Free Press has told the FCC that the gains trumpeted by FCC chair Ajit Pai in the 2019 Sec. 706 Broadband Deployment Report partly based on erroneous and inflated numbers.
That came in a filing this week that says the numbers were goosed by claims by Barrier Communications Corporation that it reached almost 1.5 million census blocks with fiber-to-the-home and fixed wireless service when it appeared the company had simply submitted as its coverage area every census blocks in the eight states where it offered service to any census block, and at speeds of 940 Mbps.
Free Press said those inflated numbers do a number on the the report's, and Pai's, claims of deployment gains under his watch.
The report showed that "the number of Americans lacking access to a fixed broadband connection meeting the FCC’s benchmark speed of 25 Mbps/3 Mbps has dropped by over 25%, from 26.1 million Americans at the end of 2016 to 19.4 million at the end of 2017." Free Press says with the numbers un-inflated by Barrier, there is still a decline, but to 21.3 million, not the claimed 19.4 million.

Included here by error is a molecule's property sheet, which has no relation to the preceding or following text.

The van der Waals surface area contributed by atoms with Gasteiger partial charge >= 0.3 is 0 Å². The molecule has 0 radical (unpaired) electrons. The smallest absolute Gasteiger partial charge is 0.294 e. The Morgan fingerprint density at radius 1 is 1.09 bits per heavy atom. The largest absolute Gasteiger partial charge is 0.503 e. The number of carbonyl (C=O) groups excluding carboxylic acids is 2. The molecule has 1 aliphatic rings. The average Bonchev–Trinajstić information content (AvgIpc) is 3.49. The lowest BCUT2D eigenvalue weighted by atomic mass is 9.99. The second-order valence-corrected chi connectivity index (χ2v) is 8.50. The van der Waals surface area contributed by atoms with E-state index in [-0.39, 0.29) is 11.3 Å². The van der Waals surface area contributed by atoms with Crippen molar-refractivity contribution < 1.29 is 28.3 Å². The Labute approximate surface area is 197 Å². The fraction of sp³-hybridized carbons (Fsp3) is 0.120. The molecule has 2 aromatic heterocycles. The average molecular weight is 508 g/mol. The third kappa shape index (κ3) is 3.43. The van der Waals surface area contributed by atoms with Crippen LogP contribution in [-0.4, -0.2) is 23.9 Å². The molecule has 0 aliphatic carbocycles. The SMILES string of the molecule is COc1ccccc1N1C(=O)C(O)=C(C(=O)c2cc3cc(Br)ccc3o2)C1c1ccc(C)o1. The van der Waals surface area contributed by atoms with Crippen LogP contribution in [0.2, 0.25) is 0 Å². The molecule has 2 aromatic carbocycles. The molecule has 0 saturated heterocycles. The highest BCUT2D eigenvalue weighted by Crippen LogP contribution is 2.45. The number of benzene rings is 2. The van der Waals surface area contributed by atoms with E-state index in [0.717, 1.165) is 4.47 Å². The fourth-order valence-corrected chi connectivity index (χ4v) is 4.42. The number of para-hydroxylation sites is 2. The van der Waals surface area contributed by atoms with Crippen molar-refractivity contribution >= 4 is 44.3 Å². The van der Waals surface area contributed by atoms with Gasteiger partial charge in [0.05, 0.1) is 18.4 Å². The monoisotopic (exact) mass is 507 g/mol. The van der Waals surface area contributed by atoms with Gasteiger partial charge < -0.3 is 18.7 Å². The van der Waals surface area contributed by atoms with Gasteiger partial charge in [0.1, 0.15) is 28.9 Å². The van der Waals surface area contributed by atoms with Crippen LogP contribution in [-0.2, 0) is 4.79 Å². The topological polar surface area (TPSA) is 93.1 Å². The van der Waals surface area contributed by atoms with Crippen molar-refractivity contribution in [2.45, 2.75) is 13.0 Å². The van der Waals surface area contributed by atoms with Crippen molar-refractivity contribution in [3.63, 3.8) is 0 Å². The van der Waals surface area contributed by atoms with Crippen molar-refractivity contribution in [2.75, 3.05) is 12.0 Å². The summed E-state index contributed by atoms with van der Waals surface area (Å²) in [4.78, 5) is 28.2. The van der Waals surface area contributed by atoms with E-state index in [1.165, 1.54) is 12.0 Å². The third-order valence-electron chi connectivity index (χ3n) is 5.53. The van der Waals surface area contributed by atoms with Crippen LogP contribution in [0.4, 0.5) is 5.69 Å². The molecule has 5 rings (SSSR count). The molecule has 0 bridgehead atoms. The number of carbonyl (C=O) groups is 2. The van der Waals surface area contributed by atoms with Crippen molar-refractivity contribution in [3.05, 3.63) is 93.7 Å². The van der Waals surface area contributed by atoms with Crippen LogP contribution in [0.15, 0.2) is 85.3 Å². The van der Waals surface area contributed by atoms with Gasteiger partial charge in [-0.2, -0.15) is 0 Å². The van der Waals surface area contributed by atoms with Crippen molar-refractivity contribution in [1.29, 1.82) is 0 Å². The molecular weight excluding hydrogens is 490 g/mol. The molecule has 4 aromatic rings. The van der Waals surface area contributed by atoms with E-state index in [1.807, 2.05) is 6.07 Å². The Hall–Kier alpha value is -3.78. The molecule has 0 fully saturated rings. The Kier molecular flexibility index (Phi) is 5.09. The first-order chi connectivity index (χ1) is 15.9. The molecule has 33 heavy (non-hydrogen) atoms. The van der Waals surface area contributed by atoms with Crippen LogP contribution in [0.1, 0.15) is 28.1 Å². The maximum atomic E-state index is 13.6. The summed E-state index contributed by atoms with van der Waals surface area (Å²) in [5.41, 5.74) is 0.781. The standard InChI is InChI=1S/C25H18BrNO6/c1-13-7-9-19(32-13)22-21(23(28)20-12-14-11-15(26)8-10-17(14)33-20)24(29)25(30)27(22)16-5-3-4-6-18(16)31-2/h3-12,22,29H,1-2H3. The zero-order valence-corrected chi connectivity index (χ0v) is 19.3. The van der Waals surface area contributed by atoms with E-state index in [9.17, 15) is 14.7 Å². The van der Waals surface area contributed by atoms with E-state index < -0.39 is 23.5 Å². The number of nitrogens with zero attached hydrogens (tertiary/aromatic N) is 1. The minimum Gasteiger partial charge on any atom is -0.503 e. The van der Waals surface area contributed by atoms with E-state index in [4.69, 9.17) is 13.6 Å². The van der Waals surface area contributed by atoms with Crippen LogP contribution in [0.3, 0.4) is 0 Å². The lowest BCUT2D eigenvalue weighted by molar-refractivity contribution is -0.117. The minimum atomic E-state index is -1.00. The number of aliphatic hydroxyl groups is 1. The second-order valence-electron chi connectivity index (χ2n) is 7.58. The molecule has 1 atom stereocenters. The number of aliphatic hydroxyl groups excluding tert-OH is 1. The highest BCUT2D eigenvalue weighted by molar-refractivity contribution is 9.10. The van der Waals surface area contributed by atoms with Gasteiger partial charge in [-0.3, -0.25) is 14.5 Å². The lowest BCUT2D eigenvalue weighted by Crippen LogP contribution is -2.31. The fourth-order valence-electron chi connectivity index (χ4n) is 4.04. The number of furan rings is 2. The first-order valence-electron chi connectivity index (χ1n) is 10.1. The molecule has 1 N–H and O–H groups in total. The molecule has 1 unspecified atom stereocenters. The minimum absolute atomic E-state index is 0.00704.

Pai is particularly focused on rural broadband deployment, "BarrierFree’s erroneous reporting is responsible for 2 million of the supposed 5.6 million newly-served rural persons" highlighted in the chairman's aforementioned trumpeting of the numbers.
“We’ve been tackling this problem by removing barriers to infrastructure investment, promoting competition, and providing efficient, effective support for rural broadband expansion through our Connect America Fund," said Pai when he circulated the draft last month.
And even if the numbers had been correct, Free Press takes issue with Pai claiming the credit.
"[Y]ear-to-year changes in carriers’ capital spending plans are largely a function of what infrastructures they’ve already deployed, where they are individually in the technology cycle, and the level of competition they face. The notion that chairman Pai’s actions moved these deployment numbers in any way is wholly unsupported by the evidence, and such grandstanding does not belong in Commission Reports to Congress."
The chairman has said rolling back net neutrality rules contributed to the investment in, and rollout of, broadband, rules Free Press did not want rolled back and argues did not have that effect.
An FCC spokesperson said the FCC was "looking into" the data question.
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